Take the 2-minute tour ×
Stack Overflow is a question and answer site for professional and enthusiast programmers. It's 100% free, no registration required.

I have following code:

PrivateKey key = null;
X509Certificate cert = null;
KeyPair keyPair = null;

final Reader reader = new StringReader(pem);
try {
    final PEMReader pemReader = new PEMReader(reader, new PasswordFinder() {
        @Override
        public char[] getPassword() {
            return password == null ? null : password.toCharArray();
        }
    });

    Object obj;
    while ((obj = pemReader.readObject()) != null) {
        if (obj instanceof X509Certificate) {
            cert = (X509Certificate) obj;
        } else if (obj instanceof PrivateKey) {
            key = (PrivateKey) obj;
        } else if (obj instanceof KeyPair) {
            keyPair = (KeyPair) obj;
        }
    }
} finally {
    reader.close();
}

Will it ever read PrivateKey? In other words, can any PEM file contain pure private key only? If yes, could you provide me a sample PEM file?

Thanks in advace.

share|improve this question
2  
I don't have a sample at hand but as you can read here: ospkibook.sourceforge.net/docs/OSPKI-2.4.7/OSPKI-html/… it's possible. (or is this an attempt to get private-keys from people :)) –  albertjan Nov 24 '11 at 20:21
    
See also Formatting RSA keys for OpenSSL in Java. –  erickson Nov 24 '11 at 21:14

1 Answer 1

A file can contain only a private key, and it can be encrypted or clear text. OpenSSL does this all the time.

I reviewed the code for PEMReader, however, and it looks like it will return a KeyPair from an RSA private key (the private key file contains all the necessary information for the corresponding public key). It looks like it will never return simply a PrivateKey from readObject().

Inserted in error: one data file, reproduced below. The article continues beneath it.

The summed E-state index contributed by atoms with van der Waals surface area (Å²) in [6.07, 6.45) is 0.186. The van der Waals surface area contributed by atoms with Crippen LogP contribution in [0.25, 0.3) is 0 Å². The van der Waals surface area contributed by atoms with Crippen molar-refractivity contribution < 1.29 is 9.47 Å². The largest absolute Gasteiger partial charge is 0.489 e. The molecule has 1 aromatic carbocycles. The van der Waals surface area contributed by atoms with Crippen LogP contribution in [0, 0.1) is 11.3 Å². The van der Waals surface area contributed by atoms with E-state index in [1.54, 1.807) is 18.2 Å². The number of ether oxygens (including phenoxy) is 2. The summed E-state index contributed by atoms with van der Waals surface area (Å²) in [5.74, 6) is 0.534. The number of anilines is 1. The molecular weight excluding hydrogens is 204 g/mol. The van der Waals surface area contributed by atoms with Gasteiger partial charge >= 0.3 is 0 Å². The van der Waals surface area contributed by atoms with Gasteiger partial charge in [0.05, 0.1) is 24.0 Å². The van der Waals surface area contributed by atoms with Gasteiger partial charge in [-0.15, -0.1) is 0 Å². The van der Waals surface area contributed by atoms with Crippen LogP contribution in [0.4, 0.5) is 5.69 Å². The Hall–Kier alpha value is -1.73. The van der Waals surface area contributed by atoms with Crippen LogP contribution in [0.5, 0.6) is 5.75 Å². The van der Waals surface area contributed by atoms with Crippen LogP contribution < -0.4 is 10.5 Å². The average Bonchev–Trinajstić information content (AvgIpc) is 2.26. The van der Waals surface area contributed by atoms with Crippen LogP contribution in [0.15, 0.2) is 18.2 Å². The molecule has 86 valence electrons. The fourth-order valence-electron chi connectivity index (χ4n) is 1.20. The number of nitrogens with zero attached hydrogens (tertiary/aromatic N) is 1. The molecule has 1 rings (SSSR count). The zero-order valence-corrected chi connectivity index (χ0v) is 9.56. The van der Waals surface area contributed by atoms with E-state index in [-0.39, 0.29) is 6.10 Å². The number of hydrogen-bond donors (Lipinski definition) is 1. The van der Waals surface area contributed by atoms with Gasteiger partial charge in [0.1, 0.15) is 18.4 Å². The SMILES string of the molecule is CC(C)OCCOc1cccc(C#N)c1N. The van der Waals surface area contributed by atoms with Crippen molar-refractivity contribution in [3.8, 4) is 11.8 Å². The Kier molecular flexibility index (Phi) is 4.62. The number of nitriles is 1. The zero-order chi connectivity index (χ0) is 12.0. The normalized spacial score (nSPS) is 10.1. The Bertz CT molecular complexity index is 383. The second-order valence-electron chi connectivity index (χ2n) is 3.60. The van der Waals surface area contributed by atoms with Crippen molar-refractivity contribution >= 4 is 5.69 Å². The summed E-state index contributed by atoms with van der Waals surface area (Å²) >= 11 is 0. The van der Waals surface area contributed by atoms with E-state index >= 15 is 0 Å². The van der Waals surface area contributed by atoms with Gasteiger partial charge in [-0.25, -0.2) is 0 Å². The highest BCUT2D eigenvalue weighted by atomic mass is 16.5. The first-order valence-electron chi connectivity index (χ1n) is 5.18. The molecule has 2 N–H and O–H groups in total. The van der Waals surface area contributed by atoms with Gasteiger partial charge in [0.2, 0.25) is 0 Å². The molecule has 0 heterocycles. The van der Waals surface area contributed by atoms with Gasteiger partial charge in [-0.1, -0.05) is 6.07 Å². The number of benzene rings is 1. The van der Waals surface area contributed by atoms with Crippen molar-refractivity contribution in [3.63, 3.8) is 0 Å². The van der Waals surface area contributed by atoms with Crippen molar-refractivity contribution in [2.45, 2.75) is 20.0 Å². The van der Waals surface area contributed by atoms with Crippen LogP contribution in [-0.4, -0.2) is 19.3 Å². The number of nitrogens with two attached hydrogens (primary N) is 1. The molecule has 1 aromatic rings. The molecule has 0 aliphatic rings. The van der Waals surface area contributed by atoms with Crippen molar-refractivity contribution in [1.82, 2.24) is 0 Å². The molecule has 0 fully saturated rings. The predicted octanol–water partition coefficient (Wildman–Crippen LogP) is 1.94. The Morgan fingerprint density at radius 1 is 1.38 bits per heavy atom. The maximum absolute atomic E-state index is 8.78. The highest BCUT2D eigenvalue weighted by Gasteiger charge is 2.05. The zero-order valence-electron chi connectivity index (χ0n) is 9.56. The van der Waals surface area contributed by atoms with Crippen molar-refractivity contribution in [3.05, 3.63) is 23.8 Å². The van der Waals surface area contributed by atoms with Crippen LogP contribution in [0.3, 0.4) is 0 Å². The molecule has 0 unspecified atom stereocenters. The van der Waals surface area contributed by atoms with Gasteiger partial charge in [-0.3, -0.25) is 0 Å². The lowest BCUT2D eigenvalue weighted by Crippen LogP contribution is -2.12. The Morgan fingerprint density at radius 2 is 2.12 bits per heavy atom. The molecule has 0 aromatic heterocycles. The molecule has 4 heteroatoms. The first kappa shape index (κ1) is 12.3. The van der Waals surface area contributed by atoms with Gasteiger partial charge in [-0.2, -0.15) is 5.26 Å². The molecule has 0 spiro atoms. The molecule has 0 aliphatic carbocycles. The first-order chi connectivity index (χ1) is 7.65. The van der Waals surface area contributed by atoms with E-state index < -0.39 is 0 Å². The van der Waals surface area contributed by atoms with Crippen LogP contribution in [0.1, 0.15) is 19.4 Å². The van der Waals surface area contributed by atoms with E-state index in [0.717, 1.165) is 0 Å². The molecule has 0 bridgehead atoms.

Here's an unencrypted 1024 RSA private key from OpenSSL.

-----BEGIN RSA PRIVATE KEY-----
MIICXQIBAAKBgQC/oBTZGo0cgHHdZD8LgDpUVOPjsI58PrTJPtrlVT7kyznmzFEt
TW9cqxlw6EOo09tTTrjikLDA2M5xzejbLGPb8sa7AzVhuHkChgGh9eZmphsnvq1W
LjuXCk5yWOR9ziaBKKFeNXOsdvDp3eMDM+wz3vzn1wrGrg00jMvKP5kcpwIDAQAB
AoGBAI9oJ/IKEszfu1cqLJxYzE5McXf2q8uDyhxJs9upHjZveNem1KGIr+y0B4gd
6nSwiBUidu7nxb+tAWLd7IQKBnhKC3AtGNT7qTwnXelKsJhaok2+kEEuzjQYnmsP
AreEsAi/FlHj/kAyjGBoQ4QLrx1sp2cDcBTP78PeJfZvm/RxAkEA7zVuumjrz3ui
zmBzQI1pwD9F0REyE5zJfgUz5iDQbK2RRPhcQ9LCZdEJRU0vdWTBmmgadYwpg0uG
hYFwCy7PWwJBAM0Tk+pMRwke0m4oiI4mKh0u4enHXE2RFMUtTMjGILHt8+m4Q7rd
KGfO9/ylK82LhbT0Z/BeszbnneaAefkxFaUCQQDephVSXKZgkOuQvCWKSBXOYxZQ
6nh52M2TBrSv1ospHMTCNYlrd5iJvG+smZM66XVqistV7ggVtQ6Y5Umsnv1RAkBW
l/K4V1cTcdFXNIRcyZ60zewUw9qk4iMME1G94XNCzoBU6zqmN+Zs1wb9xlzVoRln
TGBrLgGsqGaTQyK9500FAkBuKohFvOgFHSKOskiVu/swByWZANEZsoEPUx7V6vXH
Tk+qftY64tt4AazHPVyVtsj1oqOv3zbulfnotFvU1nmp
-----END RSA PRIVATE KEY-----

Here's the corresponding public key:

-----BEGIN PUBLIC KEY-----
MIGfMA0GCSqGSIb3DQEBAQUAA4GNADCBiQKBgQC/oBTZGo0cgHHdZD8LgDpUVOPj
sI58PrTJPtrlVT7kyznmzFEtTW9cqxlw6EOo09tTTrjikLDA2M5xzejbLGPb8sa7
AzVhuHkChgGh9eZmphsnvq1WLjuXCk5yWOR9ziaBKKFeNXOsdvDp3eMDM+wz3vzn
1wrGrg00jMvKP5kcpwIDAQAB
-----END PUBLIC KEY-----

A KeyStore is meant to be used to carry public, private, and symmetric keys in a Java application. Most Java applications store private keys in a PKCS #8 encoding (which is not the same as the OpenSSL format), and public keys are represented with a SubjectPublicKeyInfo structure (which is the same as OpenSSL).

share|improve this answer
1  
Thanks for answer. Your sample of private key contains also public key and therefore it is a KeyPair. You can extract a public key with: openssl pkey -inform PEM -pubout -outform PEM. I was wondering if there can be a PEM with just a pure private key, with no information about public key. –  Martin Nov 25 '11 at 9:16
    
@Martin Actually, what my sample contains is an RSAPrivateKey, as defined PKCS #1. As I stated, it does contain the public exponent (along with the Chinese Remainder Theorem values), to facilitate recovery of the public key. Any private key that can be read by PEMReader (or the OpenSSL utilities) must be in this standard format, although this can be enclosed in a PKCS #8 or PEM wrapper. Some implementations of SSH2 are unusual in that they don't use a PKCS #1 key. PEMReader will never return a PrivateKey; it will raise an exception if a private key is not in PKCS #1 format. –  erickson Nov 25 '11 at 16:43

Your Answer

 
discard

By posting your answer, you agree to the privacy policy and terms of service.

Not the answer you're looking for? Browse other questions tagged or ask your own question.